Home – Louisiana Trade Tokens

This Web Site has been designed around my passion for almost 40 years, collecting Louisiana Trade Tokens. Hopefully both new and experienced collectors will find this site both informative and interesting. This is the only site on the Internet devoted to the research and collecting of Louisiana Trade Tokens. If you have an interest in Louisiana Trade Tokens, found a token and need it identified, looking for a place to buy or sell your token or tokens? Then you have come to the right location. I know that lots of visitors are looking for tokens from other states, specialty tokens or a way to authenticate a token. Look around some the great information on this web site applies to all tokens. When it comes to tokens we have it all, tokens by state and token books. Please start by reading the introduction below.

A HISTORY OF TOKEN USE IN LOUISIANA

The American Heritage Dictionary of the English Language defines a token as “a piece of stamped metal used as a substitute for currency.” The Dictionary of Numismatic Terms published by the American Numismatic Association says a token is “usually a piece of durable material appropriately marked and unofficially issued for monetary, advertising, services, or other purposes.”


Saloon Token - Jesse Hagar, Prop Favorite Saloon Lake Charles, LA
Saloon Token
Jesse Hagar, Prop Favorite Saloon
Lake Charles, LA
1880s to 1906


General Store Token - Dennis Miller Nezpique, LA
General Store Token
Dennis Miller
Nezpique, LA
1880s to 1917


Sugar Plantation Token - G.W. Bennett Bennettville, LA
Sugar Plantation Token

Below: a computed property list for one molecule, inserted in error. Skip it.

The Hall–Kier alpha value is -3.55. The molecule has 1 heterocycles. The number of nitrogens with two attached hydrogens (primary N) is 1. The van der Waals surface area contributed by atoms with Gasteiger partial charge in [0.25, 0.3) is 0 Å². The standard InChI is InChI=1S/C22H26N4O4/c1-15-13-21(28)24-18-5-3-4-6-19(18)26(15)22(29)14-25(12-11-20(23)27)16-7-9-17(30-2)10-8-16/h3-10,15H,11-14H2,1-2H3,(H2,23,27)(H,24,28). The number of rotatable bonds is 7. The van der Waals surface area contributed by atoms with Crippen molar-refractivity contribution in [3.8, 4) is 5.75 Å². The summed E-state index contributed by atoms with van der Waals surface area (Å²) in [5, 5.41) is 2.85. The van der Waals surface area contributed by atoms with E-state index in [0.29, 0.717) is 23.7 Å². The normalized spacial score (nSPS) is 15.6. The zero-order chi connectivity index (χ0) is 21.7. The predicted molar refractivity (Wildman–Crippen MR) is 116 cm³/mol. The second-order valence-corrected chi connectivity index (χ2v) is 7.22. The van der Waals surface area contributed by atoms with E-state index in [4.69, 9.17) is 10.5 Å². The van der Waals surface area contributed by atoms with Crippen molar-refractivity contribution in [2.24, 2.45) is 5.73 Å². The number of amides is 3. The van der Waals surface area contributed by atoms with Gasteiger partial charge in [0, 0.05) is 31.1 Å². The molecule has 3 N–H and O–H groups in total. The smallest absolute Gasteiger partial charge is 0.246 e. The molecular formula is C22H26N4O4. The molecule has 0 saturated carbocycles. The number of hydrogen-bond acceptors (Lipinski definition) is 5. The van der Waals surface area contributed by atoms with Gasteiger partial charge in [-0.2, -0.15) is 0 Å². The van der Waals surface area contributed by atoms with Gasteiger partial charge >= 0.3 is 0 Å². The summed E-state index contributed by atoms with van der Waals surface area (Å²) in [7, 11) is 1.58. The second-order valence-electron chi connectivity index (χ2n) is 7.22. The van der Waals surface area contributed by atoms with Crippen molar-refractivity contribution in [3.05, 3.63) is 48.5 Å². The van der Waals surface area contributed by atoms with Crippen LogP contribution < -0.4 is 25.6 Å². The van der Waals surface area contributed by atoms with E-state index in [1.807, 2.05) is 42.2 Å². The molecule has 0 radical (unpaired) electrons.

G.W. Bennett
Bennettville, LA
1871 to 1905

Tokens were known by numerous nicknames. Coal miners called them “flickers.” In saloons and bars, particularly those in the Midwest, they were known as “chits.” “Klacker” was popular in Alabama, while “scrip,” “checks,” and “due bills” saw widespread use. The most prevalent name in Louisiana seemed to be “brozine.” The origin of this term is not known, but it is possibly an altered form of “bronze” which was the composition of many tokens. Another terms popular in Louisiana was “doo-ga-loo” with other names seeing localized use. One such term used in the New Orleans area for 2½¢ issues was “quarti” or “quartee,” which may have come from the fact that it represented one-tenth of a quarter.

Many different and diverse sources issued tokens, including Lumber Company’s, Sugar and Cotton Plantation Commissaries, Bakery’s, Dairy’s, Grocery and General Stores, Restaurants, Seafood packing Houses, Saloon’s, Bar’s, Billiard, and Pool Hall’s. Tokens were also used by transportation companies on their buses lines. Plus old Amusement Arcades as well as Modern Arcade, Military Bases, strawberry pickers. Tax tokens were even used to collect taxes and Masons issued Masonic pennies.


 

 

Cotton Plantation Token - P.C. Major River Lake Plantation Oscar, LA
Cotton Plantation Token
P.C. Major
River Lake Plantation
Oscar, LA
1880s to 1934


Brewery Token - Southern Brewing Co. New Orleans, LA
Brewery Token
Southern Brewing Co.
New Orleans, LA
Late 1800s


Sugar Plantation Token - Alma Plantation Lakeland, LA
Sugar Plantation Token
Alma Plantation
Lakeland, LA
1790s to 1949

Tokens were usually made of brass, bronze or aluminum. However cardboard and fiber were also used. Paper coupon books saw some use in Louisiana. The method of use was limited only by the imagination of the issuer, but most fell into one of the following categories: (1) to extend credit to employees, (2) to provide a discount, (3) to make change in unusual amounts (drink token), (4) to ensure purchases at a particular business, (5) to designate an amount of work done, (6) to show proof-of-purchase, (7) to attract new customers, (8) to serve as a medium of exchange after a pre-payment, and (9) to control access to certain areas.